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October Light
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Past Reads > October Light by John Gardner, pages 1 - 238

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George (georgejazz) | 504 comments Mod
Please comment here on October Light by John Gardner, pages 1 - 238.

George (georgejazz) | 504 comments Mod
I am over half way through this very entertaining, well crafted novel. There are two stories. The main story is the conflict between a brother and sister. The sister, Sally, is 82 years old. Her husband died about 20 years ago. The brother, James, is 73 (?). James inherited the farmhouse in Vermont from his father. Sally with no income and little savings has been forced to live with her brother. Sally had been a dentist and then ran a financially unsuccessful antique business. James destroyed Sally's television and locked her in her upstairs room. James had had is own way for many years and now Sally has affected his way of life. As the story evolves we learn about James and Sally's past. Sally, whilst locked in the room, is reading a novel and as the reader, we are also reading Sally's novel which follows a man who tried to commit suicide by jumping off a bridge, only to be rescued by drug smugglers. It's an interesting story as well. October Light is an easy to read novel with good character development and two interesting plots!

Irene | 560 comments I started this one but am not very far into it yet. I like the development of the brother and sister, even the daughter and grandson is well presented. I am curious where this secondary plot line is going to take the story. What will this novel, which Sally is reading, reveal about the primary plot line between the two elderly siblings? And, why is this book which we are reading along with Sally, missing pages? How will the missing pages add to the larger story?

George (georgejazz) | 504 comments Mod
In the 'trashy' Smugglers story, I think Gardner is showing that such fiction incorporates that worst features of the 'novel'. For example, it raises serious questions without answering them. There is a sensational plot, no character develops and the characters are not allowed to shape the action. In such novels, what's a few missing pages here and there! To answer your question Irene, I do not think the missing pages add to the larger story.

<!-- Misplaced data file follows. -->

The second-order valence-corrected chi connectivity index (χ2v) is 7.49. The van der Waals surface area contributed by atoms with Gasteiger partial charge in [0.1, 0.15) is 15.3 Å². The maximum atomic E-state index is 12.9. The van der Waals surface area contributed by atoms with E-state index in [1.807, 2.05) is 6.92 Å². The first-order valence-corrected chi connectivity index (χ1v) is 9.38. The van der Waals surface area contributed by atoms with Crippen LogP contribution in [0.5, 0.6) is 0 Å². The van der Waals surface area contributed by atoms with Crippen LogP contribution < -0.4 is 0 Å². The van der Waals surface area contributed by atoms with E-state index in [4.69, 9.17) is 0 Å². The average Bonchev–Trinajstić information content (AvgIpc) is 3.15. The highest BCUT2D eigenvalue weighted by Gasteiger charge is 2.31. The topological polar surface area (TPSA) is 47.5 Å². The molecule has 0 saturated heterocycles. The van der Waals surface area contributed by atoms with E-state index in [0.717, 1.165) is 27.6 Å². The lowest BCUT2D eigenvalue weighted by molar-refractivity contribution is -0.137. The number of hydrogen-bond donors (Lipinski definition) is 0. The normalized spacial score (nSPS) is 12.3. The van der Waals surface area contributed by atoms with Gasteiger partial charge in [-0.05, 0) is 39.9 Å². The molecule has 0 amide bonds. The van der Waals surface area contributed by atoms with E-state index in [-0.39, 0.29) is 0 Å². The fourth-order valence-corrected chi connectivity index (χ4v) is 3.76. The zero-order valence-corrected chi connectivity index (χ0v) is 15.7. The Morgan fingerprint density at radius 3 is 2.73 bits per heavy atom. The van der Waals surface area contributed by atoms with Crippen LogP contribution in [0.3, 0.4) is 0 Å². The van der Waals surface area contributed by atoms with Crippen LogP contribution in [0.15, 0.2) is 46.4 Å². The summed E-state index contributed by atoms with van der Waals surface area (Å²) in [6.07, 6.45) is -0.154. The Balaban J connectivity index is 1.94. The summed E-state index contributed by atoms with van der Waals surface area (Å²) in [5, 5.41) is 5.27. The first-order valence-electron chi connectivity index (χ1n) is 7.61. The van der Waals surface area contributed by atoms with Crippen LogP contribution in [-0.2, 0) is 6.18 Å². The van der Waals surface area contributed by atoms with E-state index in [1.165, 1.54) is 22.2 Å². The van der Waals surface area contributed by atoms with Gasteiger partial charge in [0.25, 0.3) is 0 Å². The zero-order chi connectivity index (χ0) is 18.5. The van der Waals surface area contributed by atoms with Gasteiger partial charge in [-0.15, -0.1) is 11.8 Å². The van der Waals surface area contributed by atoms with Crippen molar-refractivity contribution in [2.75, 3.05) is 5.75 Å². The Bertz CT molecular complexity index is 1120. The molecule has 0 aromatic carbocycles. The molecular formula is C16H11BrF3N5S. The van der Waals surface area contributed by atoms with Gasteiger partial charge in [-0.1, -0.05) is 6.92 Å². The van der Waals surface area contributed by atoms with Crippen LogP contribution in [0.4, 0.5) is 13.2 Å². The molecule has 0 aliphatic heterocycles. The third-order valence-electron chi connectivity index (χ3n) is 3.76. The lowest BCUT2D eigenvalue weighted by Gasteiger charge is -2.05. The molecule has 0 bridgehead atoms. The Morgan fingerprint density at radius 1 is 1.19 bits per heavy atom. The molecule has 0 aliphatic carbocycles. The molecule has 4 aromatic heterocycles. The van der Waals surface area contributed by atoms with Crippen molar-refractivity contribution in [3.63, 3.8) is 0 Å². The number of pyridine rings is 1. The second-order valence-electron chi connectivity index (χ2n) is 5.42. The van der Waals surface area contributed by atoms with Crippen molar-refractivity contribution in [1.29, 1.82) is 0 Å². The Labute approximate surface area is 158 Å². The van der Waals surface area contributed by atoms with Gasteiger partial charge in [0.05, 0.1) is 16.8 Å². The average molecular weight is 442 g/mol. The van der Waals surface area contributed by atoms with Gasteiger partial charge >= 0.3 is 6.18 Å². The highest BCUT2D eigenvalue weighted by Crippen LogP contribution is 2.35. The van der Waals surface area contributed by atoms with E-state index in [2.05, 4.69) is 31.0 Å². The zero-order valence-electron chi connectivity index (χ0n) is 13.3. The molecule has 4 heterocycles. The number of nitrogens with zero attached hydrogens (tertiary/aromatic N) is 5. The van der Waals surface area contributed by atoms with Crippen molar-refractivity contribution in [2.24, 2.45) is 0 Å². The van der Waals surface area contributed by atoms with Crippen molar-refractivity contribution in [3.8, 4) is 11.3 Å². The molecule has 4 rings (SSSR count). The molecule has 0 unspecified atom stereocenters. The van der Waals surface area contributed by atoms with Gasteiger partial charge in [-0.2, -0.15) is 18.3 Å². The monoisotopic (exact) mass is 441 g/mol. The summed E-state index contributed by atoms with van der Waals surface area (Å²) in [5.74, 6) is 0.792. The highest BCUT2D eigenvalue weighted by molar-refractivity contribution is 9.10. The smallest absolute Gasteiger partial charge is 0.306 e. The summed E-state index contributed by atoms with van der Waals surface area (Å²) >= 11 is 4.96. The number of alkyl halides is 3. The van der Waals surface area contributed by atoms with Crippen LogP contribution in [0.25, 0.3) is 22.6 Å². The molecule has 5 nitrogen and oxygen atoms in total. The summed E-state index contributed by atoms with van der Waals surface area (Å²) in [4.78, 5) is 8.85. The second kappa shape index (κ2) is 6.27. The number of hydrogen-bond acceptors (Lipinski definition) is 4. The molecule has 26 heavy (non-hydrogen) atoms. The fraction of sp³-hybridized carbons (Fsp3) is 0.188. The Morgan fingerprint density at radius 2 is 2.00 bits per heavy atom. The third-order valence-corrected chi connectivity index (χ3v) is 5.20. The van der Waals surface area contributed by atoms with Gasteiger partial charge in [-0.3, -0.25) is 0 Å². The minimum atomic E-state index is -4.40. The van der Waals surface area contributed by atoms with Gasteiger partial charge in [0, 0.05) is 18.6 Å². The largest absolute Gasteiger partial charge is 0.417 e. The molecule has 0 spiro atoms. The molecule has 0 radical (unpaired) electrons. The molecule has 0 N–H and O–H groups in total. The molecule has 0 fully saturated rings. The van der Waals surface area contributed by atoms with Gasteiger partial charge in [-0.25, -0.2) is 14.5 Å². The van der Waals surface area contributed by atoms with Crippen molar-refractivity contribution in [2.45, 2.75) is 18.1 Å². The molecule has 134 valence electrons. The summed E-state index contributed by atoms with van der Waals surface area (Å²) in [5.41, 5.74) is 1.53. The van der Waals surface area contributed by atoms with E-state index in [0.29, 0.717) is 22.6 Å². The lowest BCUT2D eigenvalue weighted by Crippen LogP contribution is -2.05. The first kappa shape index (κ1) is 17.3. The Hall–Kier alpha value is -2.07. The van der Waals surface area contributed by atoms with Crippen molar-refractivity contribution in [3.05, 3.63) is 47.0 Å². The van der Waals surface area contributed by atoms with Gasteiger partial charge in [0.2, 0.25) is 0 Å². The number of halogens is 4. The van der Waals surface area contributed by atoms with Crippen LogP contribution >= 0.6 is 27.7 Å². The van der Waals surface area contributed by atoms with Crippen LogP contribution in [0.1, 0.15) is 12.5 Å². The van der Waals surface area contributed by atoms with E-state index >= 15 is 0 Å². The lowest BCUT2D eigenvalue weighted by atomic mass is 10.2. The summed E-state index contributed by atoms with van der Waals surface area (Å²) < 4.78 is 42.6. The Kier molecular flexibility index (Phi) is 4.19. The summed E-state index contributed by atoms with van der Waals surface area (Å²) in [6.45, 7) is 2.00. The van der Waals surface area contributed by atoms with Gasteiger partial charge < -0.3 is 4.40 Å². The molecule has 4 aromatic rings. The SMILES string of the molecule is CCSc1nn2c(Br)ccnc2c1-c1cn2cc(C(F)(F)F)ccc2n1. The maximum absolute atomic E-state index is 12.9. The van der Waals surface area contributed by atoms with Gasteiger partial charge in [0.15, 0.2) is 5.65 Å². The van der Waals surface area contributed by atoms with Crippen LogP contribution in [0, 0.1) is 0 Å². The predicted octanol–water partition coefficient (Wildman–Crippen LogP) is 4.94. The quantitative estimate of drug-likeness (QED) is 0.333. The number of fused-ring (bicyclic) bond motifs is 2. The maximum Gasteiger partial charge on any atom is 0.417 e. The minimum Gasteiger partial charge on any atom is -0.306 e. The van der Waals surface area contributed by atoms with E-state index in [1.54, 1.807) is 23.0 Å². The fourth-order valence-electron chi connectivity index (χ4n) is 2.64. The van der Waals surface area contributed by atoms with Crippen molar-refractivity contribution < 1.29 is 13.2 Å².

The story of the brother and sister is very well done with some surprising plot twists.

Irene | 560 comments So, I should not be trying to get some profound insight into the brother & sister story from the incertion off the smuggler story? If I skipped the sections from the "trashy" novel, I would not be missing anything?

George (georgejazz) | 504 comments Mod
I gained no profound insight. The trashy novel started off well but doesn’t go anywhere and the ending is off the planet!

Irene | 560 comments I was wondering if the missing pages would turn out to obscure the plot in some way indicating that Sally and James were missing parts of their mutual story leading to the anger between them. I am not sure that this internal trashy story is a positive addition to the larger novel. It feels like some waste of space and my time. It is dragging things out. I am almost at the half way point, but have to force myself to read.

George (georgejazz) | 504 comments Mod
Thankfully the second half of the novel is more about Sally and James. There probably are meant to be comparisons between what is happening in the main plot and characters and what happens in the trashy novel but as the stories progress I just didn't see it and for me it didn't matter. I had become focused on the characters of James and Sally.

Irene | 560 comments So I googled commentary on this novel.
Apparently, the relationship between James and Sally is supposed to be a retelling of the tension between England and the Colonies at the time of the Revolution. The trashy novel is part of his exploration of the theme of art as a moral force which apparently is present in his other novels. James negative reaction to TV and Sally's reading of this stupid novel is part of Gardner's conviction that fiction must be moral because it is a powerful force.